Rocca di Montegrossi is located near Monti in Chianti, one of the finest sections of Chianti
Classico, about 7 km south of Gaiole in Chianti.
The cellars are near the Romanesque church of San Marcellino. Rocca
owner, Marco Ricasoli-Firidolfi, is descended from a family that played a central
role in the history of the Chianti region and laid the foundations for Chianti
The estate extends over an area of 100 hectares; 20
are planted to vine,
another 20 are olive groves, and the remainder is woodland. The
gentle south and southeast-facing hillsides with calcareous loamy soils, are
at elevations between 340 and 510 meters above sea level.
The vineyards are
planted primarily to the varietals traditionally grown in Chianti, though there
is also a small percentage of international varietals.
The primary varietal is Sangiovese, with 13 hectares, followed by Merlot, with
2.5 hectares, while the remaining 4.5 hectares are planted to Canaiolo, Colorino,
Cabernet Sauvignon, Pugnitello, and Malvasia
Bianca del Chianti.
ranges from 3.300 vines per hectare in the older vineyards, trained to the unilateral
horizontal cordon spur system, to between 5,208 and 6,211 vines per hectare in
the more recent vineyards, which are trained to the bilateral horizontal cordon
Rocca di Montegrossi's olive groves are planted around the winery, on gentle
well-exposed slopes, under ideal conditions for the production of high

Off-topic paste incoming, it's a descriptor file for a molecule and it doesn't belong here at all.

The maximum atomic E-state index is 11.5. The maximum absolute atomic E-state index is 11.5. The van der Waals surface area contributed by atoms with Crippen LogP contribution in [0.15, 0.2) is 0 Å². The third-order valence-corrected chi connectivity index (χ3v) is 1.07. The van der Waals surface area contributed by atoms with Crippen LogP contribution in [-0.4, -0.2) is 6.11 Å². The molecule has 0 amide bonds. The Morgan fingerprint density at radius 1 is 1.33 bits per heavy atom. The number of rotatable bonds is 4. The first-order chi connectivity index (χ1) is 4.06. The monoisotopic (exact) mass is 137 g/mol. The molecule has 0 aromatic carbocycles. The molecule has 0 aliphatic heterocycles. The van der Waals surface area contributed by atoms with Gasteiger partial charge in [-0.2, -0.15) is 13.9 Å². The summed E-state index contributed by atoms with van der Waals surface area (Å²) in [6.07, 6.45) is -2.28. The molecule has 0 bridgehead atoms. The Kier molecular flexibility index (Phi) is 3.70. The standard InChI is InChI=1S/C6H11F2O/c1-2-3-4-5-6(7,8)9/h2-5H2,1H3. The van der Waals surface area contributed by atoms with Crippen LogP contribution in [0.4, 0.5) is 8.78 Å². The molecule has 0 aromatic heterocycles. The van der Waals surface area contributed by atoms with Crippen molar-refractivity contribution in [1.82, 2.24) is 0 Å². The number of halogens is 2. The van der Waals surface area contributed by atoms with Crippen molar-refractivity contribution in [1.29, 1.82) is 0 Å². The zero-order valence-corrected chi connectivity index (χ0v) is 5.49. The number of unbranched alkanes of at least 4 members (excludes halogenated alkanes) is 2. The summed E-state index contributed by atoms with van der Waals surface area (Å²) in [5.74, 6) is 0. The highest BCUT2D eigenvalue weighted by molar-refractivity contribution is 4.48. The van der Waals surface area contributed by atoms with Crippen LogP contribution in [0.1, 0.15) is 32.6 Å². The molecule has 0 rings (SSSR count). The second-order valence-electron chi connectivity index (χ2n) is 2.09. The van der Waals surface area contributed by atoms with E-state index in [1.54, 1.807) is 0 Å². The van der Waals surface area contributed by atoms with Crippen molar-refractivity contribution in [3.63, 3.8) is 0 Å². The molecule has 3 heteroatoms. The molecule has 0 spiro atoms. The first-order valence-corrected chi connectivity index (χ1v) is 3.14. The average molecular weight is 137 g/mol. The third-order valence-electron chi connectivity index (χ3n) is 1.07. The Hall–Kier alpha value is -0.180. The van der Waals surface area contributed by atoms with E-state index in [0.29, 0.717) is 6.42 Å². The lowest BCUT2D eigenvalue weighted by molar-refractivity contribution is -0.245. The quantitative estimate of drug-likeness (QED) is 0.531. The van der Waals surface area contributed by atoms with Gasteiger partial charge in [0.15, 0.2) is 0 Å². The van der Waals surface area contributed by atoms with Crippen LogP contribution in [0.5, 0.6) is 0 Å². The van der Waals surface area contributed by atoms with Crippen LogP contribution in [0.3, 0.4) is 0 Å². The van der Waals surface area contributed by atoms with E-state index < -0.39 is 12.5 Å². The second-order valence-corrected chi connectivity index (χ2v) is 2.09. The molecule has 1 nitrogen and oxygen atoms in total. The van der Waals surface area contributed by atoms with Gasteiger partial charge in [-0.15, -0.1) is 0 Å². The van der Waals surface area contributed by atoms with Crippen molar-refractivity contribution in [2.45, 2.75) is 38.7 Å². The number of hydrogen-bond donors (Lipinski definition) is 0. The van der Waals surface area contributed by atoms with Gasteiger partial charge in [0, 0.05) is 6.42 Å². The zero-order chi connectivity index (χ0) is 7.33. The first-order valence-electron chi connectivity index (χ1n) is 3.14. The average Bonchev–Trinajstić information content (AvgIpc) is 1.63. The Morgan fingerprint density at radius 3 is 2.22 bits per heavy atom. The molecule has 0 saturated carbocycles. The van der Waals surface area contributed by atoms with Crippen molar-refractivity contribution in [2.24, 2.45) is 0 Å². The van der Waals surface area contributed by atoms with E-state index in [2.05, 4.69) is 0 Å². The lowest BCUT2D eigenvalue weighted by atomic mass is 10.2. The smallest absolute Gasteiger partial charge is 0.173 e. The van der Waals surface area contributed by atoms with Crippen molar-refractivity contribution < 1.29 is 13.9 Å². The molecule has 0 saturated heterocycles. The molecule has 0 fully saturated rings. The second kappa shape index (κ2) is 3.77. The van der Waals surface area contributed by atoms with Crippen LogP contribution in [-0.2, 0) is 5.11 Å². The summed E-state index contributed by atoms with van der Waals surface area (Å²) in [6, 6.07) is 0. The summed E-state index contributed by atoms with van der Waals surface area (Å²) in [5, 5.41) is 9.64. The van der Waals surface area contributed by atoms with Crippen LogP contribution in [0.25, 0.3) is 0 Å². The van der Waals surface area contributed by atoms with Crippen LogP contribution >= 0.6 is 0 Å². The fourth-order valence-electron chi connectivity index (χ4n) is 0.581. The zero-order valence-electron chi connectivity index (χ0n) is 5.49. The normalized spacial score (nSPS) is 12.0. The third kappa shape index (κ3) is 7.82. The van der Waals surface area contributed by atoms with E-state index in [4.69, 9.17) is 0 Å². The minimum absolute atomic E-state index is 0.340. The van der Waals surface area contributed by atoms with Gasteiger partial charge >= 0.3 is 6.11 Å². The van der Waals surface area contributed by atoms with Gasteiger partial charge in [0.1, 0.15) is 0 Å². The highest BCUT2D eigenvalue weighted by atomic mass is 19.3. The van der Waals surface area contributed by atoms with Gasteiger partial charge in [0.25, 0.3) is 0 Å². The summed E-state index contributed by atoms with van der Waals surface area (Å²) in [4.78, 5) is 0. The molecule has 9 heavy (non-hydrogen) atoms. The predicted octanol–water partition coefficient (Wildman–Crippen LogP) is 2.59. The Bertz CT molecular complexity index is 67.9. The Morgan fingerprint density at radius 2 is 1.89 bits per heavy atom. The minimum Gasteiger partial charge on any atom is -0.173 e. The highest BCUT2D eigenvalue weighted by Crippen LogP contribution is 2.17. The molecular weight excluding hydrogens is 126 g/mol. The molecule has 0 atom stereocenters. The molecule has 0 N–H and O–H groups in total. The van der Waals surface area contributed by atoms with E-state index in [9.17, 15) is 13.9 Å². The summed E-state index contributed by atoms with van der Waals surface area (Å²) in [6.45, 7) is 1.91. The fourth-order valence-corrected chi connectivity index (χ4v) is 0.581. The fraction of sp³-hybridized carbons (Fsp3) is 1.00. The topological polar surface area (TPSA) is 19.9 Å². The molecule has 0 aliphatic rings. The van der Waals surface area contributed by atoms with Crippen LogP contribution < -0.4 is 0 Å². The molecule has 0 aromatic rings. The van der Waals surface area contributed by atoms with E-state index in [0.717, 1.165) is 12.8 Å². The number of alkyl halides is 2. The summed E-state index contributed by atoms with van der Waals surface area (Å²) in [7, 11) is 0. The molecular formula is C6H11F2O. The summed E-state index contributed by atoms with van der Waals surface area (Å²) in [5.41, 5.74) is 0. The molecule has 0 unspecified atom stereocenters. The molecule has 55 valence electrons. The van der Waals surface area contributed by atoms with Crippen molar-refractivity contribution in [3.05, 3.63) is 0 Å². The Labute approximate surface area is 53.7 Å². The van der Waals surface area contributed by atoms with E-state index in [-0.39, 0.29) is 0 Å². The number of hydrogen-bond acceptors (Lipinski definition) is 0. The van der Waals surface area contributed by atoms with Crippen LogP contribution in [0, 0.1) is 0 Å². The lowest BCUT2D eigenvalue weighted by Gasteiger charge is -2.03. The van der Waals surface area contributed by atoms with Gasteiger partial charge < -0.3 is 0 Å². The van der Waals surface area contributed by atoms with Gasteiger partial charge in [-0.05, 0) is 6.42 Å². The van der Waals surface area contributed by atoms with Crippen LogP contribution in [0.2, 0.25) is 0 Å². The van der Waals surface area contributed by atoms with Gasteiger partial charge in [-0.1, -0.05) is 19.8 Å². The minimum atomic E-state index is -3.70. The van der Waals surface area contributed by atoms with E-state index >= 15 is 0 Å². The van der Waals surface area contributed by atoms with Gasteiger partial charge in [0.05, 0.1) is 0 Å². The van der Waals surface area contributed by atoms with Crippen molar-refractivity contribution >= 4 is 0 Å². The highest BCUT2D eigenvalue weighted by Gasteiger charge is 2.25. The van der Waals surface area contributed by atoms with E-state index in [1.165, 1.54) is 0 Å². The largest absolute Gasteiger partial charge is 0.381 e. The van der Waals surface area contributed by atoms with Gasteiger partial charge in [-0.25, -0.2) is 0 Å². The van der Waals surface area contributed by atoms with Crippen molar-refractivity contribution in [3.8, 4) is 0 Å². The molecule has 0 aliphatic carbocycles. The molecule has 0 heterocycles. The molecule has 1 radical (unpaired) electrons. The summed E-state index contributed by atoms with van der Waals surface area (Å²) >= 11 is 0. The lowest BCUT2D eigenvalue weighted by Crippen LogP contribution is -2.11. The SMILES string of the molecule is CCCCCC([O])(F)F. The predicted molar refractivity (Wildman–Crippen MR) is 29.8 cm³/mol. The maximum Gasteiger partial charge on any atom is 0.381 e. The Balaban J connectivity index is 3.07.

The estate boasts about a thousand trees, which are almost all the Coreggiolocultivar, and the oil can therefore be considered a mono-cultivar
oil. The olivegroves are planted in the traditional coltura promiscua manner, interspersed
with other fruit trees, and in keeping with the traditions of Chianti, are pruned
in the polyconic vase system.
All of Rocca di Montegrossi's olive groves
vineyards have been organically managed since
2006 and certified by ICEA since
February 2010 and by Q Certificazioni since January
2012, and the estate has
also adopted environmentally friendly policies
To meet farming needs rainwater is gathered in large cisterns, making it possible
to avoid using precious drinking water, especially during the summer months,
while the machinery used for tasks that are not performed by hand is powered
by either electricity or biofuel to protect the environment.